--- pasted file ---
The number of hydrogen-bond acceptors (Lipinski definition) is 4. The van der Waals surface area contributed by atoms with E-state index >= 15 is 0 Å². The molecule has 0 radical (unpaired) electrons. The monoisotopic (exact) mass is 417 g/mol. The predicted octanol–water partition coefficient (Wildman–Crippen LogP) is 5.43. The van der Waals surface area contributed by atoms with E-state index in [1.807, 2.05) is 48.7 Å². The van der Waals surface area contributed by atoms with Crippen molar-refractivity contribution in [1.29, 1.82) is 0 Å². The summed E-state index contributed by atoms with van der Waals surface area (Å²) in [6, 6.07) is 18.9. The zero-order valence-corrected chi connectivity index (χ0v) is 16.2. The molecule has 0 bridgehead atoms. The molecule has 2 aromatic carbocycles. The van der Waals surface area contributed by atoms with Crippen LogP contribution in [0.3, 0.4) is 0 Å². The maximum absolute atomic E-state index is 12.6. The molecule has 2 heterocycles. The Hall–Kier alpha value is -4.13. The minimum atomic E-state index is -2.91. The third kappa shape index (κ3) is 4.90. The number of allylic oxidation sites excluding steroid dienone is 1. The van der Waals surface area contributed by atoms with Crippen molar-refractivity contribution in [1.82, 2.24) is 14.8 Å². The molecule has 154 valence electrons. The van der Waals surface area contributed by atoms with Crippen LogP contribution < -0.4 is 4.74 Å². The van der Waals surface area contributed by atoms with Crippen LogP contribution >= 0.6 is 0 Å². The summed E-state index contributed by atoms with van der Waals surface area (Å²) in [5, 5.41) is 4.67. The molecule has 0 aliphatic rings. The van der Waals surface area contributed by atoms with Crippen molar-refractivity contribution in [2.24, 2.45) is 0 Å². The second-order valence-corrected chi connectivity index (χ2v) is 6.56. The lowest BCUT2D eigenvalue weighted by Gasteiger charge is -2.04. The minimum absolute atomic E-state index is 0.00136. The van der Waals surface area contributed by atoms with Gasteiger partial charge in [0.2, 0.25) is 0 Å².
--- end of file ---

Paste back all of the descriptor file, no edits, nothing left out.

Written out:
The number of hydrogen-bond acceptors (Lipinski definition) is 4. The van der Waals surface area contributed by atoms with E-state index >= 15 is 0 Å². The molecule has 0 radical (unpaired) electrons. The monoisotopic (exact) mass is 417 g/mol. The predicted octanol–water partition coefficient (Wildman–Crippen LogP) is 5.43. The van der Waals surface area contributed by atoms with E-state index in [1.807, 2.05) is 48.7 Å². The van der Waals surface area contributed by atoms with Crippen molar-refractivity contribution in [1.29, 1.82) is 0 Å². The summed E-state index contributed by atoms with van der Waals surface area (Å²) in [6, 6.07) is 18.9. The zero-order valence-corrected chi connectivity index (χ0v) is 16.2. The molecule has 0 bridgehead atoms. The molecule has 2 aromatic carbocycles. The van der Waals surface area contributed by atoms with Crippen LogP contribution in [0.3, 0.4) is 0 Å². The maximum absolute atomic E-state index is 12.6. The molecule has 2 heterocycles. The Hall–Kier alpha value is -4.13. The minimum atomic E-state index is -2.91. The third kappa shape index (κ3) is 4.90. The number of allylic oxidation sites excluding steroid dienone is 1. The van der Waals surface area contributed by atoms with Crippen molar-refractivity contribution in [1.82, 2.24) is 14.8 Å². The molecule has 154 valence electrons. The van der Waals surface area contributed by atoms with Crippen LogP contribution < -0.4 is 4.74 Å². The van der Waals surface area contributed by atoms with Crippen LogP contribution >= 0.6 is 0 Å². The summed E-state index contributed by atoms with van der Waals surface area (Å²) in [5, 5.41) is 4.67. The molecule has 0 aliphatic rings. The van der Waals surface area contributed by atoms with Crippen molar-refractivity contribution in [2.24, 2.45) is 0 Å². The second-order valence-corrected chi connectivity index (χ2v) is 6.56. The lowest BCUT2D eigenvalue weighted by Gasteiger charge is -2.04. The minimum absolute atomic E-state index is 0.00136. The van der Waals surface area contributed by atoms with Gasteiger partial charge in [0.2, 0.25) is 0 Å².